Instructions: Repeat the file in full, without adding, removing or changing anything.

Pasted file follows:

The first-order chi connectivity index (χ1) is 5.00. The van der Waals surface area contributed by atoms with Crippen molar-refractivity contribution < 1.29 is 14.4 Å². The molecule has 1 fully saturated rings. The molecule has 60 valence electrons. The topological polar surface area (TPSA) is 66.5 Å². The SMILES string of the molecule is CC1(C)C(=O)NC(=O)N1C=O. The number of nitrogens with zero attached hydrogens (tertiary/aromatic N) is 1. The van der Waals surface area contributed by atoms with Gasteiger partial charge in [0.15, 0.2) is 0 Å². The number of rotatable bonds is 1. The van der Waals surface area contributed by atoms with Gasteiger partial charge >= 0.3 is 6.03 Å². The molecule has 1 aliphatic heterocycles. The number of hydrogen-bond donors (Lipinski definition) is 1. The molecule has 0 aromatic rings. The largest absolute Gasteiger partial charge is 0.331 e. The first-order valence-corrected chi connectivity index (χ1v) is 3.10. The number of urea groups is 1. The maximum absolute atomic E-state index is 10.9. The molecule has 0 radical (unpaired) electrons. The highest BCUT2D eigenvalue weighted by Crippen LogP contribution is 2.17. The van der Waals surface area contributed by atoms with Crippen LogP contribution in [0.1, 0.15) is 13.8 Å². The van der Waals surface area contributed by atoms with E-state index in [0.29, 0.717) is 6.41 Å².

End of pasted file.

The first-order chi connectivity index (χ1) is 5.00. The van der Waals surface area contributed by atoms with Crippen molar-refractivity contribution < 1.29 is 14.4 Å². The molecule has 1 fully saturated rings. The molecule has 60 valence electrons. The topological polar surface area (TPSA) is 66.5 Å². The SMILES string of the molecule is CC1(C)C(=O)NC(=O)N1C=O. The number of nitrogens with zero attached hydrogens (tertiary/aromatic N) is 1. The van der Waals surface area contributed by atoms with Gasteiger partial charge in [0.15, 0.2) is 0 Å². The number of rotatable bonds is 1. The van der Waals surface area contributed by atoms with Gasteiger partial charge >= 0.3 is 6.03 Å². The molecule has 1 aliphatic heterocycles. The number of hydrogen-bond donors (Lipinski definition) is 1. The molecule has 0 aromatic rings. The largest absolute Gasteiger partial charge is 0.331 e. The first-order valence-corrected chi connectivity index (χ1v) is 3.10. The number of urea groups is 1. The maximum absolute atomic E-state index is 10.9. The molecule has 0 radical (unpaired) electrons. The highest BCUT2D eigenvalue weighted by Crippen LogP contribution is 2.17. The van der Waals surface area contributed by atoms with Crippen LogP contribution in [0.1, 0.15) is 13.8 Å². The van der Waals surface area contributed by atoms with E-state index in [0.29, 0.717) is 6.41 Å².